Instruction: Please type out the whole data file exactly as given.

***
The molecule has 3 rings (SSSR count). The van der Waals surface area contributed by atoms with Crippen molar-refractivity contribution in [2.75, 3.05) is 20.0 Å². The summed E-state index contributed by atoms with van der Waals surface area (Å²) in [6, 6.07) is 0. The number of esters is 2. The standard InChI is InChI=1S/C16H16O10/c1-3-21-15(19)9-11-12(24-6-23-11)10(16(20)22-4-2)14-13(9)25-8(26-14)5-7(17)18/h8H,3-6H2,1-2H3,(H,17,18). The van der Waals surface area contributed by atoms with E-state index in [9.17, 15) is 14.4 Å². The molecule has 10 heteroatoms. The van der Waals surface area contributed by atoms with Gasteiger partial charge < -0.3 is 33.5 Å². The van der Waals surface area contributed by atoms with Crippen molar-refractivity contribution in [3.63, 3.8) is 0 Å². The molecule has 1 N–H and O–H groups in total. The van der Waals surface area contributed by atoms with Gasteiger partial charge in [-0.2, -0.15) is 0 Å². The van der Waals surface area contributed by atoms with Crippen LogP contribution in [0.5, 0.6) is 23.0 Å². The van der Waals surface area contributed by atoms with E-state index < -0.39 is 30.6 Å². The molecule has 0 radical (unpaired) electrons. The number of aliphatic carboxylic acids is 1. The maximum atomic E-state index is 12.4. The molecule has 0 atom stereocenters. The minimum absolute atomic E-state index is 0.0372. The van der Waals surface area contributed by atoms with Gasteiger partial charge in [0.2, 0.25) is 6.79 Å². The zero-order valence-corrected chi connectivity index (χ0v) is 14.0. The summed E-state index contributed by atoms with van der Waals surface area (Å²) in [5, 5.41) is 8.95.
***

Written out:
The molecule has 3 rings (SSSR count). The van der Waals surface area contributed by atoms with Crippen molar-refractivity contribution in [2.75, 3.05) is 20.0 Å². The summed E-state index contributed by atoms with van der Waals surface area (Å²) in [6, 6.07) is 0. The number of esters is 2. The standard InChI is InChI=1S/C16H16O10/c1-3-21-15(19)9-11-12(24-6-23-11)10(16(20)22-4-2)14-13(9)25-8(26-14)5-7(17)18/h8H,3-6H2,1-2H3,(H,17,18). The van der Waals surface area contributed by atoms with E-state index in [9.17, 15) is 14.4 Å². The molecule has 10 heteroatoms. The van der Waals surface area contributed by atoms with Gasteiger partial charge < -0.3 is 33.5 Å². The van der Waals surface area contributed by atoms with Crippen molar-refractivity contribution in [3.63, 3.8) is 0 Å². The molecule has 1 N–H and O–H groups in total. The van der Waals surface area contributed by atoms with Gasteiger partial charge in [-0.2, -0.15) is 0 Å². The van der Waals surface area contributed by atoms with Crippen LogP contribution in [0.5, 0.6) is 23.0 Å². The van der Waals surface area contributed by atoms with E-state index < -0.39 is 30.6 Å². The molecule has 0 radical (unpaired) electrons. The number of aliphatic carboxylic acids is 1. The maximum atomic E-state index is 12.4. The molecule has 0 atom stereocenters. The minimum absolute atomic E-state index is 0.0372. The van der Waals surface area contributed by atoms with Gasteiger partial charge in [0.2, 0.25) is 6.79 Å². The zero-order valence-corrected chi connectivity index (χ0v) is 14.0. The summed E-state index contributed by atoms with van der Waals surface area (Å²) in [5, 5.41) is 8.95.